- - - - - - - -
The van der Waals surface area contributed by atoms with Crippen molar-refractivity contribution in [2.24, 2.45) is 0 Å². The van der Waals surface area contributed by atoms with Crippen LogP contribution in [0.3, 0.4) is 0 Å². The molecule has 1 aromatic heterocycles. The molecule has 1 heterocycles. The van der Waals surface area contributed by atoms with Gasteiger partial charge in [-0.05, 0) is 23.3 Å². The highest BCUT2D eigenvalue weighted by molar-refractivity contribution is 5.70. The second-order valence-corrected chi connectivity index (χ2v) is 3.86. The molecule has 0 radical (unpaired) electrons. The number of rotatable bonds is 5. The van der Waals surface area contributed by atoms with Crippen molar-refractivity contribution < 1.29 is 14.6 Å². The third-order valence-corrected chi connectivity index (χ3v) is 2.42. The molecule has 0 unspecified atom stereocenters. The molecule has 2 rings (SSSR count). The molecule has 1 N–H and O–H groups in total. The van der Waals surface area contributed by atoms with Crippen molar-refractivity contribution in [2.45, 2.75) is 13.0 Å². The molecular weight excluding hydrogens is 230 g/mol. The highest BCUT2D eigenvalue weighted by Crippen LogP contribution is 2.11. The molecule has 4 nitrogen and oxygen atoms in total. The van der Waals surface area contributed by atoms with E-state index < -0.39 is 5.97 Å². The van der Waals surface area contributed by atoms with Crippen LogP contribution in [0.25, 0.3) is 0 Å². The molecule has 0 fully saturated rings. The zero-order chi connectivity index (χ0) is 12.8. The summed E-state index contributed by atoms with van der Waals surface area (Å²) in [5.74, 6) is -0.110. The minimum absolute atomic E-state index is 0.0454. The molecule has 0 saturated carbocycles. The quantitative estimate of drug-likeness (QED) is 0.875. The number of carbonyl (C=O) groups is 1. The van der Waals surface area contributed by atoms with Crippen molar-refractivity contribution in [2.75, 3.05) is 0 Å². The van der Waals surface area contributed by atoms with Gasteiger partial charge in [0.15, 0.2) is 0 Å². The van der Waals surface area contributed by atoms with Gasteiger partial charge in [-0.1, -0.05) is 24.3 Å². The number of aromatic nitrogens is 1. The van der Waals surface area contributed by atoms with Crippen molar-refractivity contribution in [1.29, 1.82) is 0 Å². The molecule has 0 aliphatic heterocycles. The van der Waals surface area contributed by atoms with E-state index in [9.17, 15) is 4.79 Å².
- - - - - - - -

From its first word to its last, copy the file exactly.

The van der Waals surface area contributed by atoms with Crippen molar-refractivity contribution in [2.24, 2.45) is 0 Å². The van der Waals surface area contributed by atoms with Crippen LogP contribution in [0.3, 0.4) is 0 Å². The molecule has 1 aromatic heterocycles. The molecule has 1 heterocycles. The van der Waals surface area contributed by atoms with Gasteiger partial charge in [-0.05, 0) is 23.3 Å². The highest BCUT2D eigenvalue weighted by molar-refractivity contribution is 5.70. The second-order valence-corrected chi connectivity index (χ2v) is 3.86. The molecule has 0 radical (unpaired) electrons. The number of rotatable bonds is 5. The van der Waals surface area contributed by atoms with Crippen molar-refractivity contribution < 1.29 is 14.6 Å². The third-order valence-corrected chi connectivity index (χ3v) is 2.42. The molecule has 0 unspecified atom stereocenters. The molecule has 2 rings (SSSR count). The molecule has 1 N–H and O–H groups in total. The van der Waals surface area contributed by atoms with Crippen molar-refractivity contribution in [2.45, 2.75) is 13.0 Å². The molecular weight excluding hydrogens is 230 g/mol. The highest BCUT2D eigenvalue weighted by Crippen LogP contribution is 2.11. The molecule has 4 nitrogen and oxygen atoms in total. The van der Waals surface area contributed by atoms with E-state index < -0.39 is 5.97 Å². The van der Waals surface area contributed by atoms with Crippen LogP contribution in [0.25, 0.3) is 0 Å². The molecule has 0 fully saturated rings. The zero-order chi connectivity index (χ0) is 12.8. The summed E-state index contributed by atoms with van der Waals surface area (Å²) in [5.74, 6) is -0.110. The minimum absolute atomic E-state index is 0.0454. The molecule has 0 saturated carbocycles. The quantitative estimate of drug-likeness (QED) is 0.875. The number of carbonyl (C=O) groups is 1. The van der Waals surface area contributed by atoms with Crippen molar-refractivity contribution in [2.75, 3.05) is 0 Å². The van der Waals surface area contributed by atoms with Gasteiger partial charge in [0.15, 0.2) is 0 Å². The van der Waals surface area contributed by atoms with Gasteiger partial charge in [-0.1, -0.05) is 24.3 Å². The number of aromatic nitrogens is 1. The van der Waals surface area contributed by atoms with Crippen molar-refractivity contribution in [1.29, 1.82) is 0 Å². The molecule has 0 aliphatic heterocycles. The van der Waals surface area contributed by atoms with E-state index in [9.17, 15) is 4.79 Å².